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East and West can easily continue dialogue also as regards the Filioque question providing there is full acceptance of the doctrine of tradition on the monarchia of the Father. The monarchia of the Father means that the Father is the sole origin and cause both of the Son and of the Spirit.

This is a very valuable statement on the thorny issue of the Filioque, which clarifies many aspects of the position of the Roman Catholic theology on this matter. I am sure that this statement will play a very important role in the official theological dialogue between the Roman Catholic and the Orthodox Church when it comes to the point of discussing this issue. My reaction as an Orthodox theologian to this document can be summarized in the following observations:

1. It is with deep satisfaction that I read in the document the emphatic assertion that no confession of faith belonging to a particular liturgical tradition can contradict the expression of faith of the Second Ecumenical Council (Constantinople 381) which has been taught and professed by the undivided Church. This is a very good basis for discussion.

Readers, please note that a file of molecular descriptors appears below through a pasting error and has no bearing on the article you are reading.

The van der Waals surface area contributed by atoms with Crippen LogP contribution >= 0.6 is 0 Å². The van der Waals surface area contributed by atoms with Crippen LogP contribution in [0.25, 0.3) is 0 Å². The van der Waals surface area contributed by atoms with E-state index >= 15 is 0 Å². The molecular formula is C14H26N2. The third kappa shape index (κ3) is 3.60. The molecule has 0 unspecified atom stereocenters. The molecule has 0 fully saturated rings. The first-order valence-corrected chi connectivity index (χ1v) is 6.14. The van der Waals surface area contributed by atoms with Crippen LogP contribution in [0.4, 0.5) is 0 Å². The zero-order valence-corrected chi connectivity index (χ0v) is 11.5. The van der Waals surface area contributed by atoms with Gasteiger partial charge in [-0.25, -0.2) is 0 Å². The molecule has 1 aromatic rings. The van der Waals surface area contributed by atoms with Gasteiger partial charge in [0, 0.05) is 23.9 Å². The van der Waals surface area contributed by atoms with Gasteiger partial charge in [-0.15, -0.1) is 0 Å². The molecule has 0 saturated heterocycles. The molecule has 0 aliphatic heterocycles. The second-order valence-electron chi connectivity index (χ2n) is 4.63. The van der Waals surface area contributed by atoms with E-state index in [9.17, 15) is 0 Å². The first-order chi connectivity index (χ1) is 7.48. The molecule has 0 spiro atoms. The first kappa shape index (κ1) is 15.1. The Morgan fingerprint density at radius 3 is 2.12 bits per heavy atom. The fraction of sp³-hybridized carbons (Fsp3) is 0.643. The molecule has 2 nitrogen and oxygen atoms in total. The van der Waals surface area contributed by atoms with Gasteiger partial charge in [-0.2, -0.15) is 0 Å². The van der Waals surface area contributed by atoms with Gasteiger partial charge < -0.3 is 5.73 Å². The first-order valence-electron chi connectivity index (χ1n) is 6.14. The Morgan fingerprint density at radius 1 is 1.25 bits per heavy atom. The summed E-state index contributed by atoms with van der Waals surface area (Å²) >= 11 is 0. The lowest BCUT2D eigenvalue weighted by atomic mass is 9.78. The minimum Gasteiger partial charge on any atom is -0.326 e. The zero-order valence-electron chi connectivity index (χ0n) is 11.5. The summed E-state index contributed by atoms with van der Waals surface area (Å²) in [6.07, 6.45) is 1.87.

2. It is extremely important, in my judgment, to clarify the point concerning the “source” (????) or “principle” (?????) or “cause” (?????) in the Holy Trinity. This is crucial perhaps decisive. The document of the Vatican sees no difference between the monarchia of the Father, i.e. the idea that the Father is the sole “principle” in God’s Trinitarian being, an idea strongly promoted by the Greek Fathers, and St. Augustine’s expression that the Holy Spirit proceeds from the Father “principaliter”. However, before we can come to the conclusion that the two traditions, Eastern and Western, understand this matter in the same way, we must raise the following questions:

a) Does the expression “principaliter” necessarily preclude making the Son a kind of secondary cause in the ontological emergence of the Spirit? The Filioque seems to suggest two sources of the Spirit’s personal existence, one of which (the Father) may be called the first and original cause (principaliter), while the other one (the Son) may be regarded as a secondary (not principaliter) cause, but still a “cause” albeit not “principaliter”.
The discussions both at the time of St. Photius and at Lyons and Florence-Ferrara seem to have paid special attention to this delicate point. It is not accidental that the Greek theologians ever since the time of Photius insisted on the expression: